The rock legends will take to London and Glasgow as part of their mammoth European tour.
With twelve studio albums under his belt as the vocalist for rock titans KoRn, Jonathan Davis is preparing to release his debut solo record, Black Labyrinth. The album, a departure from the heaviness of his full-band, is just as complex. Recorded ten years prior to release, it explores Davis’ inner demons in a fresh light, inviting atypical musical experimentation.
He’ll be celebrating the record’s release with two solo headline shows as part of a wider tour, taking to Manchester and London in June, before returning to Download Festival for his first solo outing. With the release of Black Labyrinth edging closer, we caught up with Jonathan Davis to find out more about the album, it’s creation, and hitting the road as a solo musician.
How are you feeling in the run up to your solo debut record?
I feel ecstatic. I’ve been waiting so long for this to happen. I started this project ten years ago, and had it finished and ready to go. By the time it was all said and done KoRn were heading back out on the road again, and we really don’t stop. We’d had line-up changes and all kinds of things were happening, so being able now to finally put it out and have people starting to hear it is an amazing thing. I’m very happy.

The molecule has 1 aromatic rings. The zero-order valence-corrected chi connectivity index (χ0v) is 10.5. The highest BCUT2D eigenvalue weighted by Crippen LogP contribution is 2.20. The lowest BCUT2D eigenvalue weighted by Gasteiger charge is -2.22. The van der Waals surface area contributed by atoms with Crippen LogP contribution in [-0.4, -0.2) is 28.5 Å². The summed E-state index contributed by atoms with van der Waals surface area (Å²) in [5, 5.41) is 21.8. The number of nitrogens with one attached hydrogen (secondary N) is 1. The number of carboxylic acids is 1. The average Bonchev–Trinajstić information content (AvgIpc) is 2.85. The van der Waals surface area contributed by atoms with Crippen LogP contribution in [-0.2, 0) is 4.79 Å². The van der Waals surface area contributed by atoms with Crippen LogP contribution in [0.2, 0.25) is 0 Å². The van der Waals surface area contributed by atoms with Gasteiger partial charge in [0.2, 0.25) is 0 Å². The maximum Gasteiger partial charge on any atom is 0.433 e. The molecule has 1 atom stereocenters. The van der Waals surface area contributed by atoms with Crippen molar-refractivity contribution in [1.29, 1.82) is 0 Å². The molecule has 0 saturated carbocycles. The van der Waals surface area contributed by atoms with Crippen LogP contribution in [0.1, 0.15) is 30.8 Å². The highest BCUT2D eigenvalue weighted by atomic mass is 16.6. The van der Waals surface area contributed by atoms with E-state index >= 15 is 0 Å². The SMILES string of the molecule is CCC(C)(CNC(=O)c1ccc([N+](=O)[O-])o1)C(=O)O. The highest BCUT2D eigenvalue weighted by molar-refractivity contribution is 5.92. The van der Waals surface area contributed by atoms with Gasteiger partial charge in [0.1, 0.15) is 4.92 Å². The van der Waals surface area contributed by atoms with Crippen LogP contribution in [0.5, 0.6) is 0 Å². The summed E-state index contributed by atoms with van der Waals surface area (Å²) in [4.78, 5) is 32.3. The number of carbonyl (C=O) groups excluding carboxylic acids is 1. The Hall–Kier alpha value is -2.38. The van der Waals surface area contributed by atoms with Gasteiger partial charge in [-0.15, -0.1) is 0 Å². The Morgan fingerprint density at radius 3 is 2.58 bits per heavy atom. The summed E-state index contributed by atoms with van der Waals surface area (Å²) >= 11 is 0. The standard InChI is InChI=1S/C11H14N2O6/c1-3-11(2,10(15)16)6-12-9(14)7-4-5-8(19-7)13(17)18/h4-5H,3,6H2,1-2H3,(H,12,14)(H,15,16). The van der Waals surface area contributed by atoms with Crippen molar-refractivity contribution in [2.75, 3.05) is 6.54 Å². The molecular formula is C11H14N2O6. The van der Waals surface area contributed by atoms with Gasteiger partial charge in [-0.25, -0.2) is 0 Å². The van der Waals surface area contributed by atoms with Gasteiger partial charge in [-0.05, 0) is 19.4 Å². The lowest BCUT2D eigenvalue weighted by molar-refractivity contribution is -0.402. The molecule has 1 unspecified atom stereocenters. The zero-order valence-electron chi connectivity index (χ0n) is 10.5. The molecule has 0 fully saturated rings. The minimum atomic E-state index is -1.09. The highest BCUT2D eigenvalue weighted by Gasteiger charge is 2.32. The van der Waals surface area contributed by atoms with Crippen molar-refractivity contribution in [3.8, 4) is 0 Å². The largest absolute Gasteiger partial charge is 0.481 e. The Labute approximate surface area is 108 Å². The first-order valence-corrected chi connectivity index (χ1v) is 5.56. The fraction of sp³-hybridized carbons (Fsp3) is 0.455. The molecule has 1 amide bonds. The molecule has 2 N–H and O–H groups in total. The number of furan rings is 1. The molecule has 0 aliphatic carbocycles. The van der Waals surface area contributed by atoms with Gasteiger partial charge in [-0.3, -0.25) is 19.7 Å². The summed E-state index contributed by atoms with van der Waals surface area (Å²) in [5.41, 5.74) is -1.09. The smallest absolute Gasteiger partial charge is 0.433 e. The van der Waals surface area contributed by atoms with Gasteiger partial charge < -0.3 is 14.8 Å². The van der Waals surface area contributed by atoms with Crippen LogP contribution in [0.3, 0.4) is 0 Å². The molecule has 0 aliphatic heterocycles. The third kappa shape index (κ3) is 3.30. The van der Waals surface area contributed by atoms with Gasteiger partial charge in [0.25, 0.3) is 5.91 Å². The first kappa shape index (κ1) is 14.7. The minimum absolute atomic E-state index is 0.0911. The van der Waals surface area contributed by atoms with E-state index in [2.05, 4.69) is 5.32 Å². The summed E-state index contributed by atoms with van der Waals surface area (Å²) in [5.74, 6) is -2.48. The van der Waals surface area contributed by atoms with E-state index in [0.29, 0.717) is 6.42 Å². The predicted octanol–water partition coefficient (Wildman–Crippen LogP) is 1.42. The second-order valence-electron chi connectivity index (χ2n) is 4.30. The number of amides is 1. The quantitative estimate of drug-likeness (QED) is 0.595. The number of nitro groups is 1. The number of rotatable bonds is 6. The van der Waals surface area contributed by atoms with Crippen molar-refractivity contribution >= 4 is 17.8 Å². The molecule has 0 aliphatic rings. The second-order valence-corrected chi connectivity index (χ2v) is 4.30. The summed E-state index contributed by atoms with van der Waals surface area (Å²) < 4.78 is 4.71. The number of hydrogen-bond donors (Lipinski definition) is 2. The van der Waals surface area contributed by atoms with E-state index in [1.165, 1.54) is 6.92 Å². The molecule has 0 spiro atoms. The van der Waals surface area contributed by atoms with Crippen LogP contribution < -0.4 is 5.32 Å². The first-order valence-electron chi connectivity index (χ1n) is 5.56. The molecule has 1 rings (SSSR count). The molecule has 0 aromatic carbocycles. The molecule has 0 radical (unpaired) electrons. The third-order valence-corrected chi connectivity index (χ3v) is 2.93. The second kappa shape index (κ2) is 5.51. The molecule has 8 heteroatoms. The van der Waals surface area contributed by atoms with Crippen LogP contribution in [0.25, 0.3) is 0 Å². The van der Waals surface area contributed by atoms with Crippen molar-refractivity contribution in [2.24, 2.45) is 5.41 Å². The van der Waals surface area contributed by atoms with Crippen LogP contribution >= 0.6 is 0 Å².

What made you decide to go solo?
Because I f**cking wanted to do something different. Now, I wanted to finish what I started so long ago. I thought the record was too good to just shelve it. It doesn’t sound dated to me. Even though it was made ten years ago it sounds like right now. I chose just to go for it.
Does it still mean the same to you as it did back then?
I don’t think it does. The time when I wrote the record was when Head left the band. There was a lot of pent up aggression towards religion. I was trying to figure out where the f**k I fit into the scheme of things. I was questioning where I came from.